WASHINGTON — Members of the House of Representatives from the five Gulf Coast states — Mississippi, Louisiana, Alabama, Florida and Texas — announced Wednesday that they had agreed on a bill to direct at least 80 percent of the fines that BP is expected to pay for last year's oil spill to their states for economic and environmental restoration — a payday that may reach $20 million.
Gulf Coast House members introduced the Restore the Gulf Coast Act on Wednesday and told reporters at a news conference on the U.S. Capitol grounds that the coast needs the funds, which under the Clean Water Act would otherwise go to the federal government.
"We need to make sure we do everything possible to restore our ecosystem and our economies to the way they were before," said Rep. Steve Scalise, R-La. "It's only fair that the lion's share of that money stays on the Gulf Coast."
Scalise stressed that having all the affected states stand together in a "united front" with members from both parties will help move the legislation. There are several Democrats who are co-sponsoring the bill, including Rep. Bennie Thompson of Mississippi.
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A similar Senate bill already has cleared committee.
"Full recovery begins at the local level by meeting community needs," said Rep. Steven Palazzo, R-Miss. "We've worked together as a coastal delegation to build consensus to best address the full economic and ecological restoration of coastal communities."
The April 20, 2010, explosion of the Deepwater Horizon rig killed 11 men on a platform in the Gulf of Mexico and led to the loss of approximately 5 million barrels of crude oil before the well was capped in July 2010.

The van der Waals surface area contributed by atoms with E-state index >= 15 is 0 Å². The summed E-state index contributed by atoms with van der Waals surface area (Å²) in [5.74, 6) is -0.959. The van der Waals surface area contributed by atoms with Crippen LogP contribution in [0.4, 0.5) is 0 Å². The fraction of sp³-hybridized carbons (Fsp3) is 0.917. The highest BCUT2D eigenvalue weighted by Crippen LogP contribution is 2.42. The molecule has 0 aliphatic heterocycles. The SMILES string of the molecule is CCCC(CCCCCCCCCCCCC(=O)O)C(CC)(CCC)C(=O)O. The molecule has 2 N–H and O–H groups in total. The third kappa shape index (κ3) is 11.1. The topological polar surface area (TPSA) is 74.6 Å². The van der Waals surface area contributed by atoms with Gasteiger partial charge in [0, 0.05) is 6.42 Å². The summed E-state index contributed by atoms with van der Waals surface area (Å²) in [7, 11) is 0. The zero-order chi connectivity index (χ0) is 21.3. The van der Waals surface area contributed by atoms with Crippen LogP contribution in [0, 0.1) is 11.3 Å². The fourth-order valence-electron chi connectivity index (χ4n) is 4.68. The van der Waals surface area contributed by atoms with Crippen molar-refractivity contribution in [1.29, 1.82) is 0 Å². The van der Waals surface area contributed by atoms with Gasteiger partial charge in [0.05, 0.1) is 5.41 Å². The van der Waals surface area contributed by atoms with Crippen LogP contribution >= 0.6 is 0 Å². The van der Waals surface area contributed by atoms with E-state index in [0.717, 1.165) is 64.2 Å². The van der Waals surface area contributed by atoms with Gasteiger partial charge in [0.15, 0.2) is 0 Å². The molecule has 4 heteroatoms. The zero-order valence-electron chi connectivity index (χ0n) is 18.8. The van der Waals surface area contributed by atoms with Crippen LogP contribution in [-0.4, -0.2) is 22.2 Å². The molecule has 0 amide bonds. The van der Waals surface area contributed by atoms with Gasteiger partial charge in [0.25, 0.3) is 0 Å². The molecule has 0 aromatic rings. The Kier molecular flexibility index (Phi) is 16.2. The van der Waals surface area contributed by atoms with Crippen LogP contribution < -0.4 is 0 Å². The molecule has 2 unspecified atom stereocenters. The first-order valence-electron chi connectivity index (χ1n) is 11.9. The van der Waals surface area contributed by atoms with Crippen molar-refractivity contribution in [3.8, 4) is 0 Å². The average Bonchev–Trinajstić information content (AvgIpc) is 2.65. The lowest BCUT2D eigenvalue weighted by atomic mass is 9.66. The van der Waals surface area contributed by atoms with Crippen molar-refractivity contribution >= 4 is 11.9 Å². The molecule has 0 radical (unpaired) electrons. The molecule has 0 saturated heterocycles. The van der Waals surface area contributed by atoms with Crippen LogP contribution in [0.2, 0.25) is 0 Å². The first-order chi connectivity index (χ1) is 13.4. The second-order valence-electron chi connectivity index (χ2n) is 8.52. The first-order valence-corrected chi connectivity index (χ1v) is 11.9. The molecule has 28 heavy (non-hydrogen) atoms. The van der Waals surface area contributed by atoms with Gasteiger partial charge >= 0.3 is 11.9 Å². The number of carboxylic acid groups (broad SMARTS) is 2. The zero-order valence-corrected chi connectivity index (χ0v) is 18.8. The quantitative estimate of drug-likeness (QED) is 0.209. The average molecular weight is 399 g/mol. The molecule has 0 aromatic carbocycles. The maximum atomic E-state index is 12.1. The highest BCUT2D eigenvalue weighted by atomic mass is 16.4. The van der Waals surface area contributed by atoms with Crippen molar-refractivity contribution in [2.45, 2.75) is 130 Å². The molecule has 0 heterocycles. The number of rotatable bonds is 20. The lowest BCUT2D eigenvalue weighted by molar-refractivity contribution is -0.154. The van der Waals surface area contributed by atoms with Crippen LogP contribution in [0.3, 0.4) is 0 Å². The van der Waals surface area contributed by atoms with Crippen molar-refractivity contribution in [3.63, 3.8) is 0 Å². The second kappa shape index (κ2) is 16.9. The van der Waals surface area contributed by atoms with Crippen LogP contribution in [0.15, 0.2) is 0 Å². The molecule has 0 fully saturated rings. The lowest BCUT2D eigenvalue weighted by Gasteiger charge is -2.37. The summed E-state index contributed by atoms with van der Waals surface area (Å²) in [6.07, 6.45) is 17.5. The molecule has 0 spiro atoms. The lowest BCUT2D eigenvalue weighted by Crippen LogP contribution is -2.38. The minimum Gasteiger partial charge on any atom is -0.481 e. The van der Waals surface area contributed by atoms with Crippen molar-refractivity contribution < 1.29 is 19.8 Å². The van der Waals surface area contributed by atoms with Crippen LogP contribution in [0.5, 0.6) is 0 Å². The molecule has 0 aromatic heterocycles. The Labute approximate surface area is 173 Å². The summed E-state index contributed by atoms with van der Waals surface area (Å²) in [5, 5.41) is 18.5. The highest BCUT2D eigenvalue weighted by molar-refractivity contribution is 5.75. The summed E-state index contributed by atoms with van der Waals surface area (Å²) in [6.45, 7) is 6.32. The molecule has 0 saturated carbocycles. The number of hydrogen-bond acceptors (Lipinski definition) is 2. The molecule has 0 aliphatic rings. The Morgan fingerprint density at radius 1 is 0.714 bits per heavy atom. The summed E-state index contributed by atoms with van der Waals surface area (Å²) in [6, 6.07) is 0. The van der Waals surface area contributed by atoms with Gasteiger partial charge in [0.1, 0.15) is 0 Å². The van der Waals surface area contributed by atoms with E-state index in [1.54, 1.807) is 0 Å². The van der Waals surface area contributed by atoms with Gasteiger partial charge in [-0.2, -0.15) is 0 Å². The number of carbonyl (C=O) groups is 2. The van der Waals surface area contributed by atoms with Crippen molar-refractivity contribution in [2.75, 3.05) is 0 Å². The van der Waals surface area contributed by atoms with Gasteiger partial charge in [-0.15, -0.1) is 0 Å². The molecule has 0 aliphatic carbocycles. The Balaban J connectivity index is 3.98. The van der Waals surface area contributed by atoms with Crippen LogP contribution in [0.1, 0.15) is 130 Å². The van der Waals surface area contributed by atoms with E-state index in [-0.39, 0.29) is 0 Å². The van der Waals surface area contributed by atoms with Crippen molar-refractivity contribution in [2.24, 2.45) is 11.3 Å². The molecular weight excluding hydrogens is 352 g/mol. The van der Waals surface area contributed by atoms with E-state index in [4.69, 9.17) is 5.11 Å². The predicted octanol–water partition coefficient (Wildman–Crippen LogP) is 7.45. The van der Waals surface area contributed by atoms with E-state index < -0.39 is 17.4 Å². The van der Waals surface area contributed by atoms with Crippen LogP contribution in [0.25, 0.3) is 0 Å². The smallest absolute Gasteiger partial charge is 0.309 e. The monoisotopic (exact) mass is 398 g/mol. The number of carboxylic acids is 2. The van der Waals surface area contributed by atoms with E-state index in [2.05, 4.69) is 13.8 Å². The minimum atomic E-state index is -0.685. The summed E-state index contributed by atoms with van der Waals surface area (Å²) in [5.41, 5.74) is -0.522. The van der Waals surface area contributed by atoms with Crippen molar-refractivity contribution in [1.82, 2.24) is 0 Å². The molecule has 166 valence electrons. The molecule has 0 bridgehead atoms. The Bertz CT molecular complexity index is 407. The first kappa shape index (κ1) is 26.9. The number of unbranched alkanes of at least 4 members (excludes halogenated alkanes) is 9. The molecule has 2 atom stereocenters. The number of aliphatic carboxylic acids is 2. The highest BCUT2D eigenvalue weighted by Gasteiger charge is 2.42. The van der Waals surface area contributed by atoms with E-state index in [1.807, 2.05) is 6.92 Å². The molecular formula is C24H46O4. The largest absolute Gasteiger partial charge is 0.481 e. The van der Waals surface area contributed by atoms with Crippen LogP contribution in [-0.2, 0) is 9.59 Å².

"More than a year after Deepwater Horizon turned our area upside down, the Gulf Coast is still recovering from the environmental, economic and emotional scars of this disaster," said Rep. Jo Bonner, R-Ala. "We are here because we love the Gulf Coast. It's who we are."
Florida, which did not suffer as much environmental damage as Louisiana, was interested in being able to use funds for economic impacts from the spill.
"The House bill provides the necessary flexibility to allow states to meet their needs in responding to the oil spill's catastrophic effects," said Rep. Jeff Miller, R-Fla.
And Rep. Pete Olson, R-Texas, added, "This common-sense measure simply ensures that the areas that were impacted the most by the Deepwater Horizon incident have an opportunity to fully recover from this tragedy."
The bill would equally divide 35 percent of the monies to the five states under a new Gulf Coast Restoration Trust Fund. Then, 60 percent of the funds would be distributed by the Gulf Coast Ecosystem Restoration Council, and 5 percent would go to a new Gulf science and fisheries program. The House bill does not include a small percentage to study oceans that the Senate Environment and Public Works Committee added last month when it approved the bill.
Scalise said that House leaders wanted Gulf lawmakers to come together before moving a bill.
Secretary of the Navy Ray Mabus, a former Mississippi governor, proposed that a large percentage of the Environmental Protection Agency fines be directed to the coast in a report last year that he made for President Barack Obama.
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